From the gripping Kavanaugh hearings to developments at the United Nations General Assembly, it’s been a busy week in American politics. Here are some of the biggest stories this week (and some links, if you want to read further).
Judge Kavanaugh’s Supreme Court nomination: Here’s where things stand now.
The Senate Judiciary Committee voted along party lines on Friday to advance Judge Brett M. Kavanaugh’s Supreme Court nomination to the full Senate with a favorable recommendation. [Read the story]
But the vote came only after Republican senators agreed to a last-minute demand from Senator Jeff Flake of Arizona: to conduct a time-limited F.B.I. inquiry into the allegations of sexual misconduct against Judge Kavanaugh. [Read the story]
President Trump, bowing to the request from Republican leadership, formally ordered the F.B.I. to open an investigation. Here’s what that inquiry could entail. [Read the story]
Why are Republicans so intent on advancing a nominee facing multiple allegations of sexual misconduct? As our chief Washington correspondent writes, they see it as potentially their last, best chance to clinch a conservative majority on the Supreme Court for a generation. [Read Friday’s On Washington here]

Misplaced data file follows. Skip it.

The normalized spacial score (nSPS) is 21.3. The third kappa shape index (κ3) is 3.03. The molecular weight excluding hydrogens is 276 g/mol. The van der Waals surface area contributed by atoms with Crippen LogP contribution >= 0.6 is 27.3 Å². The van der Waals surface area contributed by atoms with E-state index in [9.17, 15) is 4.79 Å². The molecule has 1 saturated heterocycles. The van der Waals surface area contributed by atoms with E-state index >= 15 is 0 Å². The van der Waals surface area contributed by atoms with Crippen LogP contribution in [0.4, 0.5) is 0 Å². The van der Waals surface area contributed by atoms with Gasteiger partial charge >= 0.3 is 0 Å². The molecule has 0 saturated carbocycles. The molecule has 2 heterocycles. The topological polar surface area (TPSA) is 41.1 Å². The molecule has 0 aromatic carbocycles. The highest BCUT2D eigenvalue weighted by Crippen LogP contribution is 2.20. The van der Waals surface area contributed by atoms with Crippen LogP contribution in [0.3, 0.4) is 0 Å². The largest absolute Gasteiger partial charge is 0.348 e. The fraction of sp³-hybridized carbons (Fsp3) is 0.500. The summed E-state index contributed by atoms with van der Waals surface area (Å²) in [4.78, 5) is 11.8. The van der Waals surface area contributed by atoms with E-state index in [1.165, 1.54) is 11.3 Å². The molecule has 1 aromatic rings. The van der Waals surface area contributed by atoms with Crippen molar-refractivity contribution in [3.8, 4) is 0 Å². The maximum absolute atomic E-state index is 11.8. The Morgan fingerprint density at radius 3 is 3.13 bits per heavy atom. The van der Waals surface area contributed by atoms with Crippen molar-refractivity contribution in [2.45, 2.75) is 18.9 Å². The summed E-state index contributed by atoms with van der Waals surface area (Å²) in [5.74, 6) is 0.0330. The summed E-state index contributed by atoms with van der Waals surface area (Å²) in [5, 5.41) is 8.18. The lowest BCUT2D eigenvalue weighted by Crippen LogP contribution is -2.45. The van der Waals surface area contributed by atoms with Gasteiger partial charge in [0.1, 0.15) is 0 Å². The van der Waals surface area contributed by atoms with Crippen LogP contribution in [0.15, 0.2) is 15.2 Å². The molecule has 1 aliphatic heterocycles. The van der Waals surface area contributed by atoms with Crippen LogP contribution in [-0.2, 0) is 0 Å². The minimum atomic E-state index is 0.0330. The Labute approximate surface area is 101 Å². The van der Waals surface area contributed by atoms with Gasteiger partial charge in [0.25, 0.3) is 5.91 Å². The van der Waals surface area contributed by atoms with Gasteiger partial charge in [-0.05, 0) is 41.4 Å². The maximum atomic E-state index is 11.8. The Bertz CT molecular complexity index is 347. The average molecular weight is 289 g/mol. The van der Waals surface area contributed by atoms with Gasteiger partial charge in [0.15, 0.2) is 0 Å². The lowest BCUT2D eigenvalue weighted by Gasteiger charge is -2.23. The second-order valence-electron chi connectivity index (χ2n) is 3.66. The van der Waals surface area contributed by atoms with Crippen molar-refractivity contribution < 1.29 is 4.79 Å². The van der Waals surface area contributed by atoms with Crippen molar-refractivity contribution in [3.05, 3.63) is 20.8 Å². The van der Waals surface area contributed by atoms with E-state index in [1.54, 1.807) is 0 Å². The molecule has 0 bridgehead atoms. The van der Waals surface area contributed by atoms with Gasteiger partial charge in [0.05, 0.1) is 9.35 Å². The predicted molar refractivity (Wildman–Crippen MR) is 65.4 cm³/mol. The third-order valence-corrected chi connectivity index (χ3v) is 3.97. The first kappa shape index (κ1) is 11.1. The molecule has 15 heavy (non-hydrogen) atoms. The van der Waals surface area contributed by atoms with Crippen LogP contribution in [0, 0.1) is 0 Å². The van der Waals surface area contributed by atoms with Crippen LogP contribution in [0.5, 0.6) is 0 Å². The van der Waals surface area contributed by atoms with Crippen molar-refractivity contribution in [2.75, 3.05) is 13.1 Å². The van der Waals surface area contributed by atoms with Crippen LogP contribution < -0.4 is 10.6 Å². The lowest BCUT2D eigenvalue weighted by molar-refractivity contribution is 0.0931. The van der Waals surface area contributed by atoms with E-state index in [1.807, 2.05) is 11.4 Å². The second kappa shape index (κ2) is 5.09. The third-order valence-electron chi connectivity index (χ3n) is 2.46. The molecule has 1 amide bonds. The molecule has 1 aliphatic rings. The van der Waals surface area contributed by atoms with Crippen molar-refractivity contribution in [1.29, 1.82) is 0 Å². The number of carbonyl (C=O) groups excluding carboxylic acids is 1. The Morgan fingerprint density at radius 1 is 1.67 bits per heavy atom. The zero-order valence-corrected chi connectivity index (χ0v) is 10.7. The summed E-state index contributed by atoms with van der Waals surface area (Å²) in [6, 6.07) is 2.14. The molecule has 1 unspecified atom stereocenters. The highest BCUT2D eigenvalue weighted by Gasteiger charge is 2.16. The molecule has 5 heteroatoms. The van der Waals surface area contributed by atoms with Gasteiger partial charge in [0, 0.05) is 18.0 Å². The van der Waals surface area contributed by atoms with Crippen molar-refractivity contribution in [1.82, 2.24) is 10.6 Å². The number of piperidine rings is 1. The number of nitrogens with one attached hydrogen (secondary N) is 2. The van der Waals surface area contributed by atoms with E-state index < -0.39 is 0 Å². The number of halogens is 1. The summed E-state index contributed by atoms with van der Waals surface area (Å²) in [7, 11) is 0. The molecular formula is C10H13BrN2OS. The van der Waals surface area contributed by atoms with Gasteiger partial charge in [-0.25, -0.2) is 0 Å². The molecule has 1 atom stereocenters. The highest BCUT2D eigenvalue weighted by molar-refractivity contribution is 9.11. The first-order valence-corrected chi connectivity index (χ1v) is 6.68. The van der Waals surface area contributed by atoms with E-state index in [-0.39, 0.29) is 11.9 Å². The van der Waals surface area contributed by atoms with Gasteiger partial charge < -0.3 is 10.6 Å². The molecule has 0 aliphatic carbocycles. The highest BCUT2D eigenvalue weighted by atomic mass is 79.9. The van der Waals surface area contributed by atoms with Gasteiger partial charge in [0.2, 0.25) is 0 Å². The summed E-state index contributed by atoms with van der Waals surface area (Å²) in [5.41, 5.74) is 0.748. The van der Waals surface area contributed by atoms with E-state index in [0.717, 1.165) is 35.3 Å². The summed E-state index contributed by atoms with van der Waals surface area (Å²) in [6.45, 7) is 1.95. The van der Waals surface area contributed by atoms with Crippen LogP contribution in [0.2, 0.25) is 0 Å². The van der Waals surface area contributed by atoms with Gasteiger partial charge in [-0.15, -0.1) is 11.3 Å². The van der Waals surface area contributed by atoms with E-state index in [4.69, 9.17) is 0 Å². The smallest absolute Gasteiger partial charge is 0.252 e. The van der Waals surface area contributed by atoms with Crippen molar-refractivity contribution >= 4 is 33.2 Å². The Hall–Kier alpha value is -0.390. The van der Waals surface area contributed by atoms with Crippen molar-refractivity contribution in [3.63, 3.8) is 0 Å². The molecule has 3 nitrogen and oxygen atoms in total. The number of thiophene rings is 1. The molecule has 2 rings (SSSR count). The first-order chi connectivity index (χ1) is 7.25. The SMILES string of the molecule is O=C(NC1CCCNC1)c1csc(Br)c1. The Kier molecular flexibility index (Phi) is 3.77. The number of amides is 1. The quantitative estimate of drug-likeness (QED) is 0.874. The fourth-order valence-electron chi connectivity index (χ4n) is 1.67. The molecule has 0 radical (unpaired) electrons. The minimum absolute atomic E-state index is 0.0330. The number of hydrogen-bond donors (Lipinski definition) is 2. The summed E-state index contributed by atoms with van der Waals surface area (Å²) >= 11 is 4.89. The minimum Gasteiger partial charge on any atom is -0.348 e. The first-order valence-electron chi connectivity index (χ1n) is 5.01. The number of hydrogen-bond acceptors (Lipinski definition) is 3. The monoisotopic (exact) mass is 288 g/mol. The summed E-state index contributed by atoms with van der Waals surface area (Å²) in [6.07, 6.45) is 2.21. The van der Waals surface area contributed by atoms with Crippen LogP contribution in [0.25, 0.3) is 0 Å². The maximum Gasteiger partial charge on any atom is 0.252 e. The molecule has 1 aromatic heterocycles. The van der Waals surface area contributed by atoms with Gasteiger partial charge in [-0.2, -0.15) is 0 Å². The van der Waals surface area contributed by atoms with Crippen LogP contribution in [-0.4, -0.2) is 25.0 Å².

On Thursday, a nation watched two strikingly different testimonies.
Dr. Christine Blasey Ford, who came forward last week with allegations that Judge Kavanaugh had sexually assaulted her more than three decades ago, was the first to testify before the Judiciary Committee on Thursday. She was visibly anxious, but firm in her recollections. [Read the story]
Then Judge Kavanaugh delivered a visceral rebuttal, red-faced with fury over the allegations. He received support from some Republicans on the committee, including Senator Lindsey Graham of South Carolina, who excoriated Democratic senators. [Read the story]
Judge Kavanaugh’s testimony has raised questions about his neutrality and temperament, as well as the effect his confirmation could have on the court’s already fragile reputation as an institution devoted to law, not politics. [Read the story]